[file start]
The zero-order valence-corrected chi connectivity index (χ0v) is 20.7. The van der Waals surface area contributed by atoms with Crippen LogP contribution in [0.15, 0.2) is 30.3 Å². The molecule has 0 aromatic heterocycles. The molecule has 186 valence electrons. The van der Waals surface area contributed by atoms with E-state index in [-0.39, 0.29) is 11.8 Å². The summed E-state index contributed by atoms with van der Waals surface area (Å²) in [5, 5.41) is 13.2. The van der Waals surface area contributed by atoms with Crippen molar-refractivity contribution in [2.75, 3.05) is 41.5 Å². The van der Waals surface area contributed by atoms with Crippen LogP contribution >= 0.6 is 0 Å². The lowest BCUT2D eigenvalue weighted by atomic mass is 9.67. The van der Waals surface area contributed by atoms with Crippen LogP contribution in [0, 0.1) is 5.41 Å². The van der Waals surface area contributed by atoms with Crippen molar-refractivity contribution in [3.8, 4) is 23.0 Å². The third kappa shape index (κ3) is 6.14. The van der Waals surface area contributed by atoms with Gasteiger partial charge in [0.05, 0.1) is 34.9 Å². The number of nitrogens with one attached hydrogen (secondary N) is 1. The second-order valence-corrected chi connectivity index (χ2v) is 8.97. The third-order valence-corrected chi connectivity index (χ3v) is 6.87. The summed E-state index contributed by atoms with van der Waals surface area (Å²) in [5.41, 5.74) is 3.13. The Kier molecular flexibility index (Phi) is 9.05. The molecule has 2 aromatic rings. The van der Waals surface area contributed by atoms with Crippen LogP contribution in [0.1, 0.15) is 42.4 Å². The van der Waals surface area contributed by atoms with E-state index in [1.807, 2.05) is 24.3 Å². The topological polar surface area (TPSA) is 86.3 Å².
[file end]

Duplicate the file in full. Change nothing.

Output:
The zero-order valence-corrected chi connectivity index (χ0v) is 20.7. The van der Waals surface area contributed by atoms with Crippen LogP contribution in [0.15, 0.2) is 30.3 Å². The molecule has 0 aromatic heterocycles. The molecule has 186 valence electrons. The van der Waals surface area contributed by atoms with E-state index in [-0.39, 0.29) is 11.8 Å². The summed E-state index contributed by atoms with van der Waals surface area (Å²) in [5, 5.41) is 13.2. The van der Waals surface area contributed by atoms with Crippen molar-refractivity contribution in [2.75, 3.05) is 41.5 Å². The van der Waals surface area contributed by atoms with Crippen LogP contribution >= 0.6 is 0 Å². The lowest BCUT2D eigenvalue weighted by atomic mass is 9.67. The van der Waals surface area contributed by atoms with Crippen LogP contribution in [0, 0.1) is 5.41 Å². The van der Waals surface area contributed by atoms with Crippen molar-refractivity contribution in [3.8, 4) is 23.0 Å². The third kappa shape index (κ3) is 6.14. The van der Waals surface area contributed by atoms with Gasteiger partial charge in [0.05, 0.1) is 34.9 Å². The number of nitrogens with one attached hydrogen (secondary N) is 1. The second-order valence-corrected chi connectivity index (χ2v) is 8.97. The third-order valence-corrected chi connectivity index (χ3v) is 6.87. The summed E-state index contributed by atoms with van der Waals surface area (Å²) in [5.41, 5.74) is 3.13. The Kier molecular flexibility index (Phi) is 9.05. The molecule has 2 aromatic rings. The van der Waals surface area contributed by atoms with Crippen LogP contribution in [0.1, 0.15) is 42.4 Å². The van der Waals surface area contributed by atoms with E-state index in [1.807, 2.05) is 24.3 Å². The topological polar surface area (TPSA) is 86.3 Å².